When office equipment is purchased on credit, there are several journal entries that must be made to record the transaction. These transactions will affect both your balance sheet and your income statement, so it’s important to make sure that you record these properly.
Liabilities + Owners Equity
When you buy office supplies on credit, you’ll increase both your assets and your liabilities. This will affect your accounting equation, which says that your total assets must be equal to your total liabilities plus your stockholders’ equity.
A company’s assets are its property (things it owns that can be sold or transferred). When you buy office supplies on credit, you’re adding to your inventory.
You’ll also add to your accounts payable, as you’re paying for the goods you’ve purchased with credit. When you pay for an item on credit, your cash account will be debited for the amount you’re paying.
Office supplies and office expenses are usually recorded as expenses rather than as assets. This is because they’re not physical items that can be disposed of like a computer or copier.
However, you may be wondering how to classify the purchase of an office computer or printer. This is a complicated question, and it’s up to you to decide whether to expense the equipment immediately or to classify it as an asset and depreciate it over time.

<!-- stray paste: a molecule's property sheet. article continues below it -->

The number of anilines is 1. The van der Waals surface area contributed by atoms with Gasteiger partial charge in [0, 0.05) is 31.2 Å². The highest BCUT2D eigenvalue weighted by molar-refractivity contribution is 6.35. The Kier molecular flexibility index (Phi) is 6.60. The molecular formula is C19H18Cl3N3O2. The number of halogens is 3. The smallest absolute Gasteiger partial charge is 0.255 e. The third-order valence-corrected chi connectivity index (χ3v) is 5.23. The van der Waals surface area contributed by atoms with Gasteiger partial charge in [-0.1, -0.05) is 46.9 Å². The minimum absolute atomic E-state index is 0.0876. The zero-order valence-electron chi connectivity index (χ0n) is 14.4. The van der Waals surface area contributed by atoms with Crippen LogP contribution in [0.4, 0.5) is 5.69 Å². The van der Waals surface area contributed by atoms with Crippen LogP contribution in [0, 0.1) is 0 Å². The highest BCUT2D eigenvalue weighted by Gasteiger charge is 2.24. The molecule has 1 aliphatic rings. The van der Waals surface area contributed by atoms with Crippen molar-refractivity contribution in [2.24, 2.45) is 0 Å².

If you decide to record the purchase as an asset, you’ll need to create a new account called “Office Equipment” and set up an “Acquired Depreciation” account (a contra-asset accont – normal balance is a debit). This account will allow you to write off the cost of the equipment over a period of time.
You’ll need to make a journal entry to record the purchase of an office computer and a printer. This is one of many journal entries that you’ll need to make when preparing a financial statement for a small business, so it’s helpful to understand how these two transactions will affect your financial statements.
In addition, you’ll need to record the costs of depreciating the office equipment over time. This will add to your office expenses and affect the net income of your business.
If you’re unclear about how to record the purchase of an office computer or printer, it’s best to consult an accountant for help. They can explain how to record each of these transactions and advise you on the best way to classify them. They can also recommend a bookkeeping system that will best suit your company’s needs. The right system will ensure that your accounting records are accurate and that you’re reporting your finances in a way that’s most beneficial to your business.